They hole up on Frenchman, mainly at the Apple Barrel, with occasional forays into Mid City’s heart of darkness. They hail from New York’s East Village, and they interned at Los Angeles’ famed Babe’s and Ricky’s Inn. So what city does this power trio with a +1 sound like? Chicago.
Specifically, Mastro and his boys sound like Chicago blues, authentic enough to turn a Freddie King standard into a Little Walter-style harp instrumental and yet delivered with the kind of volume, grit, and wonderful irreverence that finds them wandering into the backyards of alt-blues legends like Black Keys or the Jon Spencer Blues Explosion. They play it straighter than any postpunk blues rockers ever could, though, allowing just enough stylistic room for everything to breathe. It’s jukey but totally unselfconscious about it, the kind of music that makes you feel somebody in the bar is maybe already getting laid.
Mastro’s harp is the centerpiece of authenticity on their debut’s nine solid originals; if his vocals didn’t ditch that cartoony blackface white rockers mistake for credibility and go with his inner Jack White nerd, and Smokehouse Brown’s guitar wasn’t afraid to take some nearly pure-noise turns on tracks like “Judgement Day,” you might be left with some pretty standard (albeit fiery) blues shuffles (“Walking” keeps threatening to become “Sweet Home Chicago” in the choruses).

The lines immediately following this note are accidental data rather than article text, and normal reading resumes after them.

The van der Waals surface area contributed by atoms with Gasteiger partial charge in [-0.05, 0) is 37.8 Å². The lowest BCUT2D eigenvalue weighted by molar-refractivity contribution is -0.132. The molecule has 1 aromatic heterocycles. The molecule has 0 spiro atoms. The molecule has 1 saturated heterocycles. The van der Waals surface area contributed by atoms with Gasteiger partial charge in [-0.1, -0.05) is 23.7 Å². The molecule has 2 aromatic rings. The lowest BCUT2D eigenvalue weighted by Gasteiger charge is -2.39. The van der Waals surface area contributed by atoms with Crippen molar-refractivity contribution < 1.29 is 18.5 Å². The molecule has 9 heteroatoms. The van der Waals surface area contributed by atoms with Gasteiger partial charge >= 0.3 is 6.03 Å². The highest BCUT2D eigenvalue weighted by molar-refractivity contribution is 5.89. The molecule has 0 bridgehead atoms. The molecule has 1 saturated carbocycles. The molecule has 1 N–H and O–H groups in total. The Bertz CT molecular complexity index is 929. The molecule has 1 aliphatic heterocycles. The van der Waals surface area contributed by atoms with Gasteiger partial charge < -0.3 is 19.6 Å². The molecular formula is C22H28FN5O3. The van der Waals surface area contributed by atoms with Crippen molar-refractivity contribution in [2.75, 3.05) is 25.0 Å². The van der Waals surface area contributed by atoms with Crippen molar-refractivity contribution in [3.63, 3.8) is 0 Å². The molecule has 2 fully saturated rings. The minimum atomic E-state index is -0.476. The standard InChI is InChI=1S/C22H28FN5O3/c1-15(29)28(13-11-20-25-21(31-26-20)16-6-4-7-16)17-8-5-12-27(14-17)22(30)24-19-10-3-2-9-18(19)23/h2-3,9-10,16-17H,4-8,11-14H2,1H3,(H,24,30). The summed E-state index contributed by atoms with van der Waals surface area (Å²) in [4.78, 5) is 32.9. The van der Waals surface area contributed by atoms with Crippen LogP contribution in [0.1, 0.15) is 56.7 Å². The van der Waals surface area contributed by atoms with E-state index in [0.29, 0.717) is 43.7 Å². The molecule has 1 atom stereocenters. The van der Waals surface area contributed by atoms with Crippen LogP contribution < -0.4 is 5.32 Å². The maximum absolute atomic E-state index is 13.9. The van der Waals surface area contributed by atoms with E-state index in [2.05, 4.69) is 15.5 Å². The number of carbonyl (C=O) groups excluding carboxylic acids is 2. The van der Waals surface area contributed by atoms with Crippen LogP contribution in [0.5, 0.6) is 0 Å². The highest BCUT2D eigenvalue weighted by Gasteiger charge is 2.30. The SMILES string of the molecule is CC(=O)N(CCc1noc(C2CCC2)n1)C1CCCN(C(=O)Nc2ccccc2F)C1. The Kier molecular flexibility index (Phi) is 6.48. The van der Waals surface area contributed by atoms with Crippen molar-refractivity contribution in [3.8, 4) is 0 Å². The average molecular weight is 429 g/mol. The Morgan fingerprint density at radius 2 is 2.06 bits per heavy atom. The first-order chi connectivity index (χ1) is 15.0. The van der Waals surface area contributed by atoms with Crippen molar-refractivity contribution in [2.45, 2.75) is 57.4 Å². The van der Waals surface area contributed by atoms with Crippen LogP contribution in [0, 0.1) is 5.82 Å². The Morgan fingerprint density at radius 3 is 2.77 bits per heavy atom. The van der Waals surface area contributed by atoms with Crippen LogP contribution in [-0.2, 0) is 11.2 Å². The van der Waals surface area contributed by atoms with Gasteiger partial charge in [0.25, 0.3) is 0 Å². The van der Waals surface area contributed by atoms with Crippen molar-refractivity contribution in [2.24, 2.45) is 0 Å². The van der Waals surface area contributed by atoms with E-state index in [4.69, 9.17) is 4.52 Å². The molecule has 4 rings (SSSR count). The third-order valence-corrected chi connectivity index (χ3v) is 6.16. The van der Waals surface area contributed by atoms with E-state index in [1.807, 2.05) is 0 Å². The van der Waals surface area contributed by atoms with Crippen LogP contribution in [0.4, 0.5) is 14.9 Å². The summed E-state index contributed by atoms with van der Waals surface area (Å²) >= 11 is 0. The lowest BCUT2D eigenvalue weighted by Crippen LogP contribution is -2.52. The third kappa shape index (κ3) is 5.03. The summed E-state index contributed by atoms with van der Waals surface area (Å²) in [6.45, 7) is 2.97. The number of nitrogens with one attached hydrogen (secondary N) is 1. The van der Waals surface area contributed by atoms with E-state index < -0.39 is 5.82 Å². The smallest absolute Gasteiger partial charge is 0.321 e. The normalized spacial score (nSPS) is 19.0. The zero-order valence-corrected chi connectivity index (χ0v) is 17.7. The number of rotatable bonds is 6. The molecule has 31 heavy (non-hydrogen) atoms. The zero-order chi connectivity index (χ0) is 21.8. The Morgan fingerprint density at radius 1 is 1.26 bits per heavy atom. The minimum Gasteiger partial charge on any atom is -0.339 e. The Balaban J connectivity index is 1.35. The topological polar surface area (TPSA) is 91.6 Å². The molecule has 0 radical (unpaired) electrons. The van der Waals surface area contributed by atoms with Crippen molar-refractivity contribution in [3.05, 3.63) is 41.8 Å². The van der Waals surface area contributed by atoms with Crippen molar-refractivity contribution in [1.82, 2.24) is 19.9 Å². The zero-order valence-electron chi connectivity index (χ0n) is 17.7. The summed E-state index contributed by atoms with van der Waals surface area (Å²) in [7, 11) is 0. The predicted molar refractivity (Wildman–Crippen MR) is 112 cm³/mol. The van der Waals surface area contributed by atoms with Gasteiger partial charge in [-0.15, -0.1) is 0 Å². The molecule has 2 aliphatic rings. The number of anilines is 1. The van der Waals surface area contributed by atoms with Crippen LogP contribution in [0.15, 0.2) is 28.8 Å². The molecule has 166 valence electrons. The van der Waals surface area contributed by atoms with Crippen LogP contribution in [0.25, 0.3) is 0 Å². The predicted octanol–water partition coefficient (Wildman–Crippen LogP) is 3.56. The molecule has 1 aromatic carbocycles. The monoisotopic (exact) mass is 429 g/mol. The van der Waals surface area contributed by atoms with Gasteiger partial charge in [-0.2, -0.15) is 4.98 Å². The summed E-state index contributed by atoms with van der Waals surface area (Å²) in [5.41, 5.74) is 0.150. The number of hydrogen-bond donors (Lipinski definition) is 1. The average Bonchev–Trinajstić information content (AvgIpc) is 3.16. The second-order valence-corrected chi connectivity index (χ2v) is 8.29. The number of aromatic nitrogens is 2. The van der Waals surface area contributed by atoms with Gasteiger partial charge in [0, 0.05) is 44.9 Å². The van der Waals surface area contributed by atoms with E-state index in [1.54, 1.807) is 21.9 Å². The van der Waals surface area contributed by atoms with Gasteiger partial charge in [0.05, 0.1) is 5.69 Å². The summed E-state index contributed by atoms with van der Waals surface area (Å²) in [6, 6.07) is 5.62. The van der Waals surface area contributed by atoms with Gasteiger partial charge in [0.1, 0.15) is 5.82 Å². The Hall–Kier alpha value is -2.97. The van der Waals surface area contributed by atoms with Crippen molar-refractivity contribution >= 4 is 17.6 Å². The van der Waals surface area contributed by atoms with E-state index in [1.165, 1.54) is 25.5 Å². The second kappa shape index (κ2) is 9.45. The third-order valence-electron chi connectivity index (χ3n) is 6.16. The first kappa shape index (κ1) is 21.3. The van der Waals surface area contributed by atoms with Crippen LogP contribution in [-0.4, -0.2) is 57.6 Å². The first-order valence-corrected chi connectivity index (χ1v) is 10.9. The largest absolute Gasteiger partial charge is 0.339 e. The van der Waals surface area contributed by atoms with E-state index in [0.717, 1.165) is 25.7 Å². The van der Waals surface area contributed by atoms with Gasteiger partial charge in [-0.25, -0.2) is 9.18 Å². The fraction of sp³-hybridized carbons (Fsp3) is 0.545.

But then there’s that rough and ready yet somewhat out-of-place rockabilly raveup “Bucksnort Annie” and an instrumental cover of “House of the Rising Sun” that bets you’ll ID it on the Animals’ famous chord arrangement alone. (They’re right.) And speaking of “Judgement Day,” its stomp proves so hard, its Canned Heat psych so hazy, that it flies right off the dirt road and into the swamp. Sweating hard where lesser bands merely strain, “Don’t Trust the Living” is fascinatingly uncategorizable for a blues-rock release, cutting the line between the Chicago juke and the hipster club finer than it’s been cut in years.